Science Questions

Why aren't plastics biodegradeable?

Sun, 26th Jul 2009

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Ken Ellingson asked:

Why are plastics not biodegradable? Why won’t they breakdown when we chuck them in the ground?


We put this to John Williams, Polymers and Materials Manager, at the National Non-Food Crops Centre:

John -   Well, I mean, traditionally, if you look at the materials we’ve produced from petrochemicals then the majority of plastics need to actually be durable. That’s what they’ve been developed for - maximum functionality.  And there are one or two pressure of petro-derived plastics that are biodegradable very used in speciality sort of type situations like medical applications and so on.  What’s happened recently, of course, is that the drive toward some aspect of biodegradabilities as a function is quite useful if you look into co-disposal of things which are also biodegradable like food waste, for example.  So, the answer is you actually you – the important thing is you pick the material for its functionality in terms of what its use is going to be rather what its disposal route is going to be.  But now, at the same time you say, actually if we did say, develop a biodegradable version of that, is that useful way to go or not?


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Ellingson, Kenneth L asked the Naked Scientists: Chris Why are most plastics not biodegradable? What makes some greener plastics biodegradable? Knute Ellingson, Chicago What do you think? Ellingson, Kenneth L , Thu, 16th Oct 2008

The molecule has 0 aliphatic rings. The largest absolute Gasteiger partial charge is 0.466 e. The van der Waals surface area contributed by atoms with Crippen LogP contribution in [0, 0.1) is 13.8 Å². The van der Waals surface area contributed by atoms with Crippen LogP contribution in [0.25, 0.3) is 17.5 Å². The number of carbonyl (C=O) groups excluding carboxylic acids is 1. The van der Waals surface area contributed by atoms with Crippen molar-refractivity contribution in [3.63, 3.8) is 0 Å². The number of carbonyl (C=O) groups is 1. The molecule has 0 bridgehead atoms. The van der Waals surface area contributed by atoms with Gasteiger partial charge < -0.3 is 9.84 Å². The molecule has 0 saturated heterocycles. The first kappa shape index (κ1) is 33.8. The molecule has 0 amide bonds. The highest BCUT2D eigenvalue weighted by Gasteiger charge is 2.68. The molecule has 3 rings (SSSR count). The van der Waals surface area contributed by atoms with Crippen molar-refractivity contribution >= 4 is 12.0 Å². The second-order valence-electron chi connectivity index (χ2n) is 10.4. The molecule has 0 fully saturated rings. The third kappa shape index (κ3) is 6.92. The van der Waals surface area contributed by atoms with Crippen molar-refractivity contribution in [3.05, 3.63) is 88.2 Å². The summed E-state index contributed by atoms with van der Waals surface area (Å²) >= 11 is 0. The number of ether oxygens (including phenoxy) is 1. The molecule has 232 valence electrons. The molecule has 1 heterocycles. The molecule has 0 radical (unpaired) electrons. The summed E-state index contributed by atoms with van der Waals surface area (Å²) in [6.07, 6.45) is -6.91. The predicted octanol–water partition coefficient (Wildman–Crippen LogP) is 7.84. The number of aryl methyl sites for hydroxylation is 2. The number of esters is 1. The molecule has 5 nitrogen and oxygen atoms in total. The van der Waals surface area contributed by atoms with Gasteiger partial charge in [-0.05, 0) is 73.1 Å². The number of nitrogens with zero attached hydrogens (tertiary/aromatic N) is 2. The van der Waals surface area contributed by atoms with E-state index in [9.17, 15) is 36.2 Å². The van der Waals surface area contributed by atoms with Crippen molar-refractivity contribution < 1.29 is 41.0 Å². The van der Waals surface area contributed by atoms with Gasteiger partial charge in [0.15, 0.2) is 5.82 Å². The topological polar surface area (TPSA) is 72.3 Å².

Thats a great question. i dont know how to answer it but i have had a similar question roaming my brain. Ok so , everything we make has had to start out from natural resources right? So shouldnt plastic or foam and such be able to go through some sort of cycle back through the earth if the components of the plastic or object came from the earth at some point. chrissylynn, Wed, 22nd Oct 2008

For most applications, it would be very inconvenient for them to biodegrade.
Tools, pipes, insulation, cups, etc. mustn't degrade. Plastics are very economical for these applications.
Plastic bags, even, could be problematical unless you know how long they will last.
Their chemistry makes them  rather uninviting as an energy source for animals or fungi so they tend to just stay there.
If only we could find a suitable bug to eat the stuff and produce foold/ oil from it. lyner, Sun, 9th Nov 2008

And now imagine this bug getting out into the environment. Better be a bug that can be controlled. Similar to the "other" controllable environmental experiments.

OOps, the synthetic thread holding together my clothes just got eaten! Karsten, Fri, 31st Jul 2009

I object and move to strike as non-responsive. btchoutex, Mon, 20th Oct 2014

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